--By Gerald Saxon, Associate Professor of History and former Dean of UTA Libraries
I have been asked to write a brief article about the creation of the Friends of the University of Texas at Arlington Libraries. Well, looking back nearly thirty years is a challenge, even though I study history all the time. The difference here is that I am not normally a part of the story. This time I am, at least in part, because I was there at the founding of the Friends and helped to get the group started.
But I’m getting ahead of myself. The impetus for the Friends came from Charles Lowry, former director of libraries at UTA. When Lowry came to Arlington in July 1985 to lead the library, he brought with him the idea of developing a support organization for the library. When I joined the library staff in October 1986 as assistant director for Special Collections, one of the first responsibilities Lowry gave me was to coordinate the efforts on campus and with the community to start a friends group. In short, I was supposed to kick-start the group, and Lowry wanted it done in a year.
On November 16, 1986, UTA President Wendell Nedderman and his wife Betty hosted a reception on the sixth floor of the Central Library. The reception had a few purposes: first, to welcome Lowry and me to campus; second, to formally open a major exhibit that had been mounted in Special Collections titled “Mejico y Tejas: A Cartographic History, 1513-1850”; and third, to have Decherd Turner, then director of the Humanities Research Center at UT Austin, talk about library friends’ organizations in general. More than two hundred people attended the reception, prompting Lowry to announce that there would be a campaign the next year to form a friends group for UTA. The gauntlet had been thrown—publically!
In the spring of 1987, Lowry and I met with Elizabeth Leatherwood and others in the university’s Development Office to explore the creation of a support organization. Leatherwood was excited about the prospect and promised to identify individuals in the community who would share this interest and be willing to help. President Nedderman and Bill Baker, vice president for academic affairs, lent their support to the idea as well. True to her word, Leatherwood organized an interim advisory board for the organization. The first advisory board consisted of longtime supporters of the library, UTA alums, and community leaders. The group included James Cribbs, Elizabeth Fagerstrom, Margaret Galloway, Jenkins and Virginia Garrett, Bob McFarland, Connie Meyer, Cheryl Moore, Mary Perry, Cherry Rainone, Dessa Spidle, Richard Stevens, Gloria Van Zandt, John Walker, and Jane Yarbrough. Charles Harrell, associate director of libraries, Lowry, and I were the library liaisons to the board.
In short order, the board, called the Friends of the UTA Libraries Advisory Council, elected Van Zandt, a leading local realtor, as president, and Spidle as vice president. Under Van Zandt’s leadership, the Council adopted a set of bylaws, approved a membership program, prepared and distributed brochures about the Friends organization (an interesting note: current Friends’ Advisory Council member, Carol Lehman, designed the first brochure and many that followed!), and planned the first public program.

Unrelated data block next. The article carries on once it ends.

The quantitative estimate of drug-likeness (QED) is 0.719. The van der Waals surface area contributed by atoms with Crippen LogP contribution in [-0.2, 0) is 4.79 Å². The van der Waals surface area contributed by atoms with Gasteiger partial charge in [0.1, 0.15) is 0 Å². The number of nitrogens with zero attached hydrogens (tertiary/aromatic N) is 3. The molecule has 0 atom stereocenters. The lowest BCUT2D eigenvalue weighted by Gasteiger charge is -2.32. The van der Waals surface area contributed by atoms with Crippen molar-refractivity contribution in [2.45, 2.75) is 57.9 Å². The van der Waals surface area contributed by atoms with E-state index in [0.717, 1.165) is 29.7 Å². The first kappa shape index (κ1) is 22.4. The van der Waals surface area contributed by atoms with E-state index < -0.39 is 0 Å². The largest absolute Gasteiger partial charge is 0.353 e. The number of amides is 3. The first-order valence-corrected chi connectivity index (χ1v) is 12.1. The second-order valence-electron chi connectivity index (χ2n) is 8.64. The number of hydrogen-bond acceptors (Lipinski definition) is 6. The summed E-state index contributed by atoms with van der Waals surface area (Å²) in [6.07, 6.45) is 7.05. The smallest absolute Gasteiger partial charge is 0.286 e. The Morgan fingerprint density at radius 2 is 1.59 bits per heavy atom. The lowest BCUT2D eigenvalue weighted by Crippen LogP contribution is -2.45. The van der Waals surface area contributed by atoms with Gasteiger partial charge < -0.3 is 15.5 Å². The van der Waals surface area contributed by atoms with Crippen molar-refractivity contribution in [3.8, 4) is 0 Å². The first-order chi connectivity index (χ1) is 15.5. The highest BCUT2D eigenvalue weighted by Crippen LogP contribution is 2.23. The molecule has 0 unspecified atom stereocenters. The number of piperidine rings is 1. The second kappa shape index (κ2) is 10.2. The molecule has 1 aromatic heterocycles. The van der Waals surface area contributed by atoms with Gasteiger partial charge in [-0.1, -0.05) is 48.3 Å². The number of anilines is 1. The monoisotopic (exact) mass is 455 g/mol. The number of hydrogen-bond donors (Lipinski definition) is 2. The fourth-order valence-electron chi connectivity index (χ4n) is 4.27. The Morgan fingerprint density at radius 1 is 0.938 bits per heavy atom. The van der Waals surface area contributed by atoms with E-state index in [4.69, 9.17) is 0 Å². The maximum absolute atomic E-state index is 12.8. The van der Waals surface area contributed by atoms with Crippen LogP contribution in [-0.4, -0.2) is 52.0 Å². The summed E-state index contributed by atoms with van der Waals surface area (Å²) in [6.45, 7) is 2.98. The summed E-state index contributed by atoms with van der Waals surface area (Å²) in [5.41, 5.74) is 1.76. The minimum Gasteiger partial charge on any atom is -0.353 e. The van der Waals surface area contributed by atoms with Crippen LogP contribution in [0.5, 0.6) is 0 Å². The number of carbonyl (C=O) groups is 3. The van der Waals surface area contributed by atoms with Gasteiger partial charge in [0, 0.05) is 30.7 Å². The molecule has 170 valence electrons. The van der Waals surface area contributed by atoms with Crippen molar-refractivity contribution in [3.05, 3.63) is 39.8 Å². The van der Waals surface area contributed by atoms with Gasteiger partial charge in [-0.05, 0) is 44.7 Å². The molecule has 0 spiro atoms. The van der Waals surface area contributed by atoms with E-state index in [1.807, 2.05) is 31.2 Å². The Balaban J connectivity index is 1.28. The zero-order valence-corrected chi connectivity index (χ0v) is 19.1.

Knowing how important the first program would be in attracting an audience and hopefully the membership core for the organization, a great deal of effort went into its planning. After much discussion, the board decided to invite Liz Carpenter to be the Friends’ first speaker. Carpenter was the ideal choice. She was a popular journalist and a great speaker; she had a high profile, having been Lady Bird Johnson’s press secretary in the LBJ White House; she had a new book to promote (Getting Better All the Time); and, as a member of the Robertson family of Salado, she had UTA ties, since the Robertson papers were housed in the library’s Special Collections and her first cousin, Malcolm D. McLean, was a staff member compiling and editing the papers for publication. (another interesting note: McLean’s Papers Concerning Robertson’s Colony in Texas series includes nineteen volumes and is the most voluminous publication about a single topic in Texas history!)
On October 30, 1987, the Friends sponsored Carpenter’s talk, selling tickets to the event. More than two hundred people attended the program and the reception and autograph party that followed. Ninety copies of her book were sold that night and the Friends group received good press coverage. The Friends followed up with a number of other programs that first year, including a talk by internationally known book dealer John H. Jenkins on December 11, 1987; a presentation about maps and the myths some of them advance by Dennis Reinhartz of the University’s history faculty on April 15, 1988; and a book talk and autograph party by author and radio personality Alex Burton on June 3, 1988.
Based largely on the positive response of the community to the programs and the hard work of the Advisory Council in soliciting members, Friends membership grew that first year to 242, far exceeding our expectations. Now, looking back, it is hard to imagine that nearly thirty years have gone by since Charles Lowry initiated the idea on the UTA campus. Many of the initial leaders and members are no longer with us, but I am sure they would take pride in having created an organization that has impacted the library and its services in so many different ways.